Everyone I know is spending way more time at home than they used to. Part of doing so means finally getting around to chores and DYI projects that have been left to languish in the wake of dealing with every day life. A recent extremely informal poll of friends and family found that nearly everyone I know is cleaning, sorting and organizing. All good stuff but I wonder, has anyone tackled the dreaded condiment drawer?
For the record, I’ve never had one, a kitchen drawer decided solely to the storage and forgetting of old packets of ketchup, hot sauce, soy sauce, sugar, sweeteners, creamers and more. One, I’ve never had the room in my tiny kitchen and two, I don’t do enough take out to collect enough to fill a drawer.
Recently, with a bit more take out in our daily lives (we really are trying to help sustain our favorite restaurants though this terrible ordeal), I have however, found myself with packets of…stuff. Now, we always say no thanks to condiments but somehow, busy restaurant workers (gosh, I hope they are busy) are still stuffing them in our takeout bags anyway.
I now have a little bowl on my countertop with condiment packets. This is one, so I don’t collect them into antiquity and two, so I use them up quickly. There is nothing more alarming that rooting around a friend’s kitchen drawer for a packet of sugar and finding a drawer full wrinkled old packets with the lettering worn off because it’s so old that its contents are no longer recognizable.
For pity’s sake throw out all those old condiments and free up another kitchen drawer and yes I am talking to you, frugal reader.
If those packets are somewhat new (meaning you can actually remember when you got them), I have some ideas below on how to use them up quickly.
Sugar. I happen to keep a decorative glass jar of sugar, with a tablespoon measure, near my stove. I use it for quick baking additions as well as cooking so I don’t have to haul out the giant sugar container from the pantry. While cooking in the evening, I will rip open new packets when I have them and add them to my sugar jar. It’s never more than a tablespoon or two but the sugar doesn’t go to waste and I am at the stove anyway.
Ketchup. I don’t recommend the hassle of trying to add those messy little packets to your ketchup jar. Simply squeeze what you have into what you are making that day. This works best for slow cooker recipes that require a bit of tomato paste or sauce or yes, even ketchup such as chili, stews, etc. I often add them to my Sunday pot roast.
Hot sauce. I use mine up in my Yogurt Quick Dip, recipe below. Also fine mixed into salsa for Taco Tuesdays or as a topping to spice up your entrée.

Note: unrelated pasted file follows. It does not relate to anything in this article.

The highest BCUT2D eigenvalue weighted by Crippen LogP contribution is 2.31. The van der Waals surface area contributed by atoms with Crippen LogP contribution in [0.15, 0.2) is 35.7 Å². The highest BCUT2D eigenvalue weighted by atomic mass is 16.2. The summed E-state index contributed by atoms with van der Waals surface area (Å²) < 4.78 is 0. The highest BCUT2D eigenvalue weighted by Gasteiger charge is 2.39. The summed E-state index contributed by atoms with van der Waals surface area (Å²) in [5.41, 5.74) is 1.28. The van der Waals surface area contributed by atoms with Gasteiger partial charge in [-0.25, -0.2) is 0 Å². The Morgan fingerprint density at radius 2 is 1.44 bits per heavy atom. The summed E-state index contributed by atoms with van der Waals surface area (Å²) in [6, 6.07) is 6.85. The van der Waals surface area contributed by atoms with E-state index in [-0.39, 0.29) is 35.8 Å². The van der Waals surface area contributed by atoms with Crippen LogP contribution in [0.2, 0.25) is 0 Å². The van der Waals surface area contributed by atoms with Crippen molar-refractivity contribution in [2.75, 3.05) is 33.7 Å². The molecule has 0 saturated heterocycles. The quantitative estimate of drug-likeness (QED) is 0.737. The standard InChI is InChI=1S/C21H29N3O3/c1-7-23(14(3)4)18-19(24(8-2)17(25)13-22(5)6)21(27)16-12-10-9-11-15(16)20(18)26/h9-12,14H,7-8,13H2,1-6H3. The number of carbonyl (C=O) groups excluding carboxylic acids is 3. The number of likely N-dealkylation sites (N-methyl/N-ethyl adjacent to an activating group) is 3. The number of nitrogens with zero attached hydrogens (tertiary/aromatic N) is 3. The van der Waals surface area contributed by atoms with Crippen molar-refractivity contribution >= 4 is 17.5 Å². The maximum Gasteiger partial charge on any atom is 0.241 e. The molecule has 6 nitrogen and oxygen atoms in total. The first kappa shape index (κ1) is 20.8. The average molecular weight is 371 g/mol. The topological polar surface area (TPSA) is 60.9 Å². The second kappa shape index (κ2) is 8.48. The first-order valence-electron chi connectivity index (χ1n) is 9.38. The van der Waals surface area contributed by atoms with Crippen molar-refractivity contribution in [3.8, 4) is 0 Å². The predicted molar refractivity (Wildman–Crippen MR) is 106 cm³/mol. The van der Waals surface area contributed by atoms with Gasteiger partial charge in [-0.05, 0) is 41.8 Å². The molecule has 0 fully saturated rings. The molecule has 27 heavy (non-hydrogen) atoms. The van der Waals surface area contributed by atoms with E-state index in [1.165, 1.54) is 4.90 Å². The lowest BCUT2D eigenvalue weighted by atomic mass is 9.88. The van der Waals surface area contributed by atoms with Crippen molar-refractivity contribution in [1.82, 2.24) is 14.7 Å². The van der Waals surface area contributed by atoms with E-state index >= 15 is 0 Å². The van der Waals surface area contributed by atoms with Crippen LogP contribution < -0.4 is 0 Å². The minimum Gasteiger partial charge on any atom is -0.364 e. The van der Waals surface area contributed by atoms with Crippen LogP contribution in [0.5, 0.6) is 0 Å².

Mustard. We don’t normally get a lot of leftover mustard packets (those we do get are usually hot mustard from Chinese take out and will blow your sinuses sky high) but the regular mustard packets are the perfect addition to homemade vinaigrettes and salad dressings.
Soy sauce. I use up all packets of soy in all my homemade BBQ sauces or as a quick flavoring on rice.
Mayo. I use this in my Yogurt Quick Dip. A couple of packets will do nicely.
Liquid Creamer. I seem to get more than my fair share of these and I happily use them up in my Better-Than-Takeout Iced Coffee, recipe below.
Packets of powdered sweetener. I add these to my sugar bowl of fake sweeteners or use them to sweeten up my iced coffee, see liquid creamer, above. I don’t use them in baking because fake sweeteners don’t work like sugar.
Yogurt Quick Dip
1 cup plain non-fat yogurt (Greek is recommended)
1/4 low fat mayo or non-fat sour cream (four to six packets of mayo will work nicely here)
Spices of your choice: salt, pepper, onion powdered, red pepper flakes, dried oregano and thyme, whatever you prefer, in about 1/2 to 1 teaspoon measure amounts or to taste. Way to use up any packets of salt and pepper you somehow end up with too.
3-5 packets of take out hot sauce
Whisk everything together and refrigerate for several hours before using. I serve mine along side a selection of freshly cut raw veggies at dinner instead of the traditional salad. This strategy works great on picky kids who refuse to eat salad but will happily munch on sticks of raw veggies.
Better-Than-Takeout Iced Coffee
1 large ice cube of frozen coffee (great way to use up leftover coffee is to freeze it in ice cubes)
1 large ice cube of frozen coconut milk (you can use ice cubes of milk but coconut milk adds the best flavor and texture)
Regular leftover coffee at room temperature
2-3 tiny cartons of liquid creamer
Sweetener to taste
Whizz everything together in a blender until smooth and frothy. You can add liquid coffee flavoring such as caramel or hazelnut if you have it.
Frugal Tip: I generally wait for coconut milk to go on sale at my local grocery discount store, less than a $1 each. That’s when I buy a couple of cans and after shaking vigorously, freeze the contents into large ice cubes so I have what I need at the ready for summer iced coffee. I will freeze for 24 hours and after frozen, store the ice cubes of both coffee and coconut milk in sandwhich-sized freezer bags in my freezer.